Brain Waves During Meditation Brain Activity During Meditation The brain is an electrochemical organ (machine) using electromagnetic energy to function. Electrical activity emanating from the brain is displayed in the form of brainwaves. They range from the high amplitude, low frequency delta to the low amplitude, high frequency beta. During meditation brain waves alter. The four categories of these brainwaves: Beta Waves or beta rhythm, is the term used to designate the frequency range of human brain activity between 12 and 30 Hz (12 to 30 transitions or cycles per second). Alpha Waves are electromagnetic oscillations in the frequency range of 8Ð12 Hz arising from synchronous and coherent (in phase / constructive) electrical activity of thalamic pacemaker cells in humans. Theta Waves is an oscillatory pattern in EEG signals recorded either from inside the brain or from electrodes glued to the scalp. Delta Waves are high amplitude brain waves with a frequency of oscillation between 0Ð4 hertz. Theta State ShareThis
Doctors consider using street drugs to ease suffering of dying patients Recent studies at Harvard, U.C.L.A. and my alma mater John Hopkins have now made it plain that doctors should—as soon as proper safeguards can be put in place—be free to offer illicit drugs to patients who are terminally ill, in order to ease their emotional suffering and potentially offer them new perspectives—fueled by drug-induced insights—into issues like their own mortality. At Harvard, Dr. John Halpern (as reported in the New York Times) tested MDMA (the street drug Ecstasy) to determine if it would ease the anxieties in two patients with terminal cancer. The results are reportedly consistently good. The truth is that the likelihood of creating an MDMA or psilocybin addict out of a terminal cancer patient is exactly zero. Not long ago, I debated with former talk show host and motivational speaker Montel Williams. Terminal conditions and final days are, in fact, but one of the settings in which chemicals considered “street” drugs may be Godsends. Dr. Dr.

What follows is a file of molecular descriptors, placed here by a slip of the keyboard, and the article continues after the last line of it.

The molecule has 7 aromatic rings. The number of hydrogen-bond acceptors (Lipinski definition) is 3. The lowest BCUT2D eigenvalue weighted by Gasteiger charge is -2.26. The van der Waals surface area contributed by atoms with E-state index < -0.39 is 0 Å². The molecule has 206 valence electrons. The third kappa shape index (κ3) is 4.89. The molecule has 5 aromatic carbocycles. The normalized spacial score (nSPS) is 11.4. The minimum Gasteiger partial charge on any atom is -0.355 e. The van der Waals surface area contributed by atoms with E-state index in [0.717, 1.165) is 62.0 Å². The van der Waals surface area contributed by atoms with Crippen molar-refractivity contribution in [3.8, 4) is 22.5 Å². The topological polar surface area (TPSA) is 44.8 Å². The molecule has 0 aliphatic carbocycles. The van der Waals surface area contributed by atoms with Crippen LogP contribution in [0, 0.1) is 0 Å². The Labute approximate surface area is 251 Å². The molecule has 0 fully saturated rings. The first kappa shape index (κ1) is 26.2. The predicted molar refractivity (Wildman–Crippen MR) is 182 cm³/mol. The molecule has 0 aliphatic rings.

‘Free Will,’ by Sam Harris But the last half-century has seen this ancient subject pulled down from its academic perch and into courtrooms, laboratories, real-world questions about moral responsibility, and even popular culture. (It forms the plot of such contemporary movies as “Minority Report” and “The Adjustment Bureau.”) Over the last few decades, procedures for measuring, imaging and analyzing mental processes have grown in number and subtlety. During this same period, books for the general reader about the brain and its functions, consciousness and will, thought and reasoning have proliferated. We have Daniel Dennett, Steven Pinker, Richard Dawkins, Cordelia Fine, Oliver Sacks, Michael Gazzaniga, Daniel Kahneman and scores of others explaining, and extrapolating from, new findings in neuroscience and almost always addressing the matter of free will. His absolutist position, I should add, because, as he puts it near the beginning of the book: “Free will is an illusion. Of course, questions persist.